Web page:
Can Social Media Lower Your Risk of Heart Disease?
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Can Social Media Lower Your Risk of Heart Disease?

23 Apr Can Social Media Lower Your Risk of Heart Disease?

Humans are fundamentally social creatures. Even those of us who are introverts require social interaction. It’s how we’re wired. As a species that’s been around for millennia, we’ve survived by banding together, devising intricate forms of communication, and forming social networks to accomplish feats that would be impossible to execute individually.

In our modern age, such social interactions have evolved to include more sophisticated technology. Social media, in all of its various forms, allow us to interact with more people — individuals and groups — than ever before, providing a platform for spreading and receiving information about the world, local communities, and personal interests. The opportunity by which social media affords everyone to join in allows even those who are more isolated to become active in any community they choose.

Social media is now being studied for its effect on the mind and body. Many of the initial reports are quite positive. Just this February, the prestigious Psychological Science, a Journal of the Association for Psychological Science, published an article entitled “Psychological Language on Twitter Predicts County-Level Heart Disease.” The article explores two of the factors known to be linked to heart disease — hostility and chronic stress — and how they are affected by the language used on the popular social media platform Twitter.

As described in the abstract of the study, led by Johannes C. Echstaedt and Hansen Andrew Schwartz of University of Pennsylvania’s Department of Psychology, “We used language expressed on Twitter to characterize community-level psychological correlates of age-adjusted mortality from atherosclerotic heart disease.”

They studied language patterns that reflected both negative emotional and social behaviors, as well as positive ones. In their findings, they concluded that social media is not only a reliable means of measuring the psychological characteristics of an entire community, but that these characteristics are also good indicators of heart-related deaths at the community level. In laypersons’ terms, social media may reflect the state of your health and how you might be affected by heart disease.

Following the advent of social media, companies producing applications for technological devices have begun offering their users a way to share the information produced from their users’ interactions with the applications on a variety of social media platforms. The ability to do so lets users express themselves even further, by sharing the activities they engage in with their peers and possibly even recruiting their peers to their community, thereby strengthening pre-existing relationships.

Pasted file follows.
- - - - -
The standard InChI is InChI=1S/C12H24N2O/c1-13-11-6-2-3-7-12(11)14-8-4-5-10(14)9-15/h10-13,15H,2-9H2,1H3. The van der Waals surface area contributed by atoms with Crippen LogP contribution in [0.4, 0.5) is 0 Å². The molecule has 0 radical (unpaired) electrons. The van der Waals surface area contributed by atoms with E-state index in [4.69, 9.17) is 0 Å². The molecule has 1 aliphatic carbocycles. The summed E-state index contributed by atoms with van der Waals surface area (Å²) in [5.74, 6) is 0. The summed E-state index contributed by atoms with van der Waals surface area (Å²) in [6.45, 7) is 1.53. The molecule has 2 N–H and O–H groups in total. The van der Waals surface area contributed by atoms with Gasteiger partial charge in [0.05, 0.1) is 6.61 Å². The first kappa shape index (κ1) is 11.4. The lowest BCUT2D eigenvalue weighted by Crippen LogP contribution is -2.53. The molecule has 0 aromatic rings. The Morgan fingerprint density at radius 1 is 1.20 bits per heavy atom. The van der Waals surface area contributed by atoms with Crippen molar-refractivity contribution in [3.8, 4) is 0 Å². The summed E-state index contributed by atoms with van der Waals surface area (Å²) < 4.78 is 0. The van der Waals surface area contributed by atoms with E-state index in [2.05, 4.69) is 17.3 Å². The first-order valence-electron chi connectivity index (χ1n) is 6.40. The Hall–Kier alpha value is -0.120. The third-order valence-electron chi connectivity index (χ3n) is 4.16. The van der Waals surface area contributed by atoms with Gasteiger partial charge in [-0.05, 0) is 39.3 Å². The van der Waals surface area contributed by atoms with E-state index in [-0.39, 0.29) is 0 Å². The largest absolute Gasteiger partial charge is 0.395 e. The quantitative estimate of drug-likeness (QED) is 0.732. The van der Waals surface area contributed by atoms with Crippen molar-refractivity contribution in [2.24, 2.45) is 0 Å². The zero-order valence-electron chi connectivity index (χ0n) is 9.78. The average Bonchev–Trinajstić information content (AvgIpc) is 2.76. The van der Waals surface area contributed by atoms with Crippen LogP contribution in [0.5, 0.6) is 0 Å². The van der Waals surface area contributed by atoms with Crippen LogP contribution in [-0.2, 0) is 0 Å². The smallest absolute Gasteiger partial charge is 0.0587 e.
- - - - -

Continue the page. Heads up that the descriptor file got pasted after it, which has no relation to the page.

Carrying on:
The article, “Social Media and the Cost of Caring,” discusses a study conducted by the Pew Research Center on the impact of social media on stress levels. The study surveyed 1,801 adults and formulated two conclusions: 1) Those who frequently use social media have lower levels of stress than those who don’t, and that women, in particular, have reported experiencing decreases in stress as a result of social media use; 2) In circumstances wherein social media increases awareness of stressful events in the lives of others, individuals can actually experience higher stress — an effect that has been called, “the cost of caring.”

From this study, it is evident that social media provides a very real and empathic forum for individuals to share their lives with others. What happens in social media communities is taken seriously by the individuals in those communities. Responsibly used and directed, social media sources have the power to have positive connecting influences, online and offline, on the individuals who use them.

Research associating social media and its effects on users continues to support the validity and power of the long-existing theory of the mind-body connection. Stress plays a tremendous role in overall human health, and when we use the primitive outlet of social and community interaction that’s been linked to stress reduction — even as manifested in today’s internet environment — we reap major benefits.

So next time you use an app like Choice Compass, don’t hold back from sharing your results on Twitter and Pinterest. Let others know how Choice Compass helped you listen to your heart. Social media is a proven way to pay things forward by exchanging information that not only benefits your mind and your body, but also the physical and emotional health of those within your community, even if the community consists of individuals who live a thousand miles away from one another.

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